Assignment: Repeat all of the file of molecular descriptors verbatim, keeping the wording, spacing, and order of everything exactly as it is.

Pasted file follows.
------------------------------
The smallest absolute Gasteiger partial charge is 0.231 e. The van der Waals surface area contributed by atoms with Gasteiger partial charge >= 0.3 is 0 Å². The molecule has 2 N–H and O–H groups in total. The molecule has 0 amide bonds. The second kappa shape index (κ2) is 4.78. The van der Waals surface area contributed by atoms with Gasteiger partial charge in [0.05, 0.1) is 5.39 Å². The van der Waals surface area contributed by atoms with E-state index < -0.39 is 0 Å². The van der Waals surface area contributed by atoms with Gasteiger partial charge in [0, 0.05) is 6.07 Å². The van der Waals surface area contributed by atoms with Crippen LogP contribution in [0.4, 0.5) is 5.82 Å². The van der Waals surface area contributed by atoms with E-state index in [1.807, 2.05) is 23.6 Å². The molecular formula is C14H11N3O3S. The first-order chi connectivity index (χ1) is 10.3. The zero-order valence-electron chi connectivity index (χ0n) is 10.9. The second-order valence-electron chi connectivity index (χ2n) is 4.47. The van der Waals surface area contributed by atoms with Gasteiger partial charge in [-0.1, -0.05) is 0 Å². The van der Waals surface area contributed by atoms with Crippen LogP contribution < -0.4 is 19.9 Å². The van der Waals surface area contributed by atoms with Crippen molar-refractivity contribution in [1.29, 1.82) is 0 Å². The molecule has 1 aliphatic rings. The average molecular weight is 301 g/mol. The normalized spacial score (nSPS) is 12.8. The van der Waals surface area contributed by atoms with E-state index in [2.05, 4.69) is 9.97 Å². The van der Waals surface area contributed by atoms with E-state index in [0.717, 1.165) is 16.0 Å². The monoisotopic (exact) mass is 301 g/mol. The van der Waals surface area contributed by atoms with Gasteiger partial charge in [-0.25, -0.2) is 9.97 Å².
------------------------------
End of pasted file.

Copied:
The smallest absolute Gasteiger partial charge is 0.231 e. The van der Waals surface area contributed by atoms with Gasteiger partial charge >= 0.3 is 0 Å². The molecule has 2 N–H and O–H groups in total. The molecule has 0 amide bonds. The second kappa shape index (κ2) is 4.78. The van der Waals surface area contributed by atoms with Gasteiger partial charge in [0.05, 0.1) is 5.39 Å². The van der Waals surface area contributed by atoms with E-state index < -0.39 is 0 Å². The van der Waals surface area contributed by atoms with Gasteiger partial charge in [0, 0.05) is 6.07 Å². The van der Waals surface area contributed by atoms with Crippen LogP contribution in [0.4, 0.5) is 5.82 Å². The van der Waals surface area contributed by atoms with E-state index in [1.807, 2.05) is 23.6 Å². The molecular formula is C14H11N3O3S. The first-order chi connectivity index (χ1) is 10.3. The zero-order valence-electron chi connectivity index (χ0n) is 10.9. The second-order valence-electron chi connectivity index (χ2n) is 4.47. The van der Waals surface area contributed by atoms with Gasteiger partial charge in [-0.1, -0.05) is 0 Å². The van der Waals surface area contributed by atoms with Crippen LogP contribution < -0.4 is 19.9 Å². The van der Waals surface area contributed by atoms with Crippen molar-refractivity contribution in [1.29, 1.82) is 0 Å². The molecule has 1 aliphatic rings. The average molecular weight is 301 g/mol. The normalized spacial score (nSPS) is 12.8. The van der Waals surface area contributed by atoms with E-state index in [2.05, 4.69) is 9.97 Å². The van der Waals surface area contributed by atoms with E-state index in [0.717, 1.165) is 16.0 Å². The monoisotopic (exact) mass is 301 g/mol. The van der Waals surface area contributed by atoms with Gasteiger partial charge in [-0.25, -0.2) is 9.97 Å².